Article From the Magazine:

Living the Great Eight

By David Jeremiah

“Good is the enemy of great.” Those are the words of Stanford-educated consultant, lecturer, and author Jim Collins. His six books on leadership and corporate growth have sold more than ten million copies around the world and have been translated into scores of languages.

Perhaps his most well-known book was published in 2001: Good to Great: Why Some Companies Make the Leap . . . and Others Don’t. In this book, Collins and his researchers spent five years evaluating the performance of 1,435 companies to find the few that outperformed all the rest. That is, they were seeking to answer one critical question: “Can a good company become a great company—and, if so, how?” 

Their conclusion? “Greatness is not primarily a function of circumstance but largely a matter of conscious choice, and discipline.” In fact, Collins co-authored a subsequent book on that very theme: Great by Choice: Uncertainty, Chaos, and Luck—Why Some Thrive Despite Them All.

I confess I love Collins’ two ideas: “good to great” and “great by choice.” In fact, the idea of “choice” has roots that go deep into biblical soil. Remember Deuteronomy 30:19: “Choose life”? And Joshua 24:15: “Choose for yourselves this day, whom you will serve”?

Combining all of the above threads, in this issue of Turning Points I’m going to challenge you to choose to move your Christian life from good to great. (And challenge myself at the same time.)

Why do we need such a challenge? I’ll borrow Jim Collins’ words again: “Good is the enemy of great.” Let me put it this way: When I think of “good,” I think of average; it suggests doing just enough to get by. And by “getting by,” I mean becoming a Christian and inheriting God’s promise of eternal life. Yes, that’s where we start in the Christian life. We make a conscious choice to ask God for forgiveness and place our faith in Jesus Christ for salvation. That’s a wise and excellent choice—but that represents only the beginning of the Christian life, not the end. To be a fruitful and flourishing Christian for the rest of our life, we need to keep making choices that help us to go deeper and further with God.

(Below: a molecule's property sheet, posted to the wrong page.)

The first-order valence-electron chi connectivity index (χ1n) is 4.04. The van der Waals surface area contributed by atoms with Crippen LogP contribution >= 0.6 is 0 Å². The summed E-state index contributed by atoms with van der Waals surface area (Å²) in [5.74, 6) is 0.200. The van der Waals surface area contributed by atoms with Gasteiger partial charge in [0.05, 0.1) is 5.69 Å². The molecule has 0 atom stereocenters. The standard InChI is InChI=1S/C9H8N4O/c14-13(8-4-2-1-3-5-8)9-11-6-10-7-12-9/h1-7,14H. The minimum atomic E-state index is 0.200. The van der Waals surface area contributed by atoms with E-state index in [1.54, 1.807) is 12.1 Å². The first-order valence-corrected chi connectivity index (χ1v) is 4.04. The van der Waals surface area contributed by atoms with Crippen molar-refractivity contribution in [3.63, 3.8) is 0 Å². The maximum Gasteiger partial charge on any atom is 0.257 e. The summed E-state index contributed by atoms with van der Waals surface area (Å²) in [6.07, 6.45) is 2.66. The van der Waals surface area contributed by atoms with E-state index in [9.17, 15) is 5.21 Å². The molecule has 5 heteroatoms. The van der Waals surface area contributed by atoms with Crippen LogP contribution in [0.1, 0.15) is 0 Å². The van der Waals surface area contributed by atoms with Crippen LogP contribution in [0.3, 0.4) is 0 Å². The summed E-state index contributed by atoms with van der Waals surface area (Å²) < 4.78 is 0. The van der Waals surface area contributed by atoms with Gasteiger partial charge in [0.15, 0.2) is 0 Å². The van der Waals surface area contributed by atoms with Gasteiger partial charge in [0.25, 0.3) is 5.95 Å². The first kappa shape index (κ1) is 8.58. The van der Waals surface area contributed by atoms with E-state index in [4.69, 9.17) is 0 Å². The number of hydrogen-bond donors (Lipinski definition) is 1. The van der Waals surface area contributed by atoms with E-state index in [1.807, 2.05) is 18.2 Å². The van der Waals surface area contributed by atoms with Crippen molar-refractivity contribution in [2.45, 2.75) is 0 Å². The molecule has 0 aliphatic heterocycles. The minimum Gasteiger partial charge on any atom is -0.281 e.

As Collins and his team found in their research, only a small number of companies will make the conscious decisions necessary to take them “from good to great.” The inertia of being good enough to get by—being average—is too great for many to overcome. And if we are not careful, the calendar can turn from year to year without us realizing that we are not making the kind of spiritual progress we should be.

So our challenge this month is to climb out of the rut, to jumpstart our growth engines, and to set our sights on moving from good to great in our walk with God. And just to forewarn you: This is a life-long challenge. There is no definition of “great” that tells us when we’ve arrived. Because God is always doing more and more for us, we want to incorporate that same perspective in our lives (Ephesians 3:20). We want to continually grow more effective, more faithful, and more fruitful for Him. But we have to make that choice!

So, where do we start? We can’t focus on all the ways in which we could become more like Christ. But we can look at eight areas of our walk with Him where we can make measurable progress in the days ahead. In fact, we’re calling them the “Great Eight”—fundamental areas of our spirituality that are the bedrocks of belief, the foundations for faithfulness, and the crossroads of our commitment.

Here are the “Great Eight” disciplines we’ll examine in this month’s magazine: discipleship, love, stewardship, service, holiness, trust, surrender, and boldness. You and I can both think of additional areas of the Christian life to add to this list. But trust me—these eight will keep our knees calloused and our hearts and hands occupied for months to come!

Consider the “Great Eight.” Make a mental list now of the ones in which you’d like to move from good to great for the sake of Christ and His Kingdom. And remember, there is no ceiling. If you’re already doing great in some areas, then set your sights on greater—from “good to great” to greater still!    

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This article was first published in Turning Points Magazine & Devotional.
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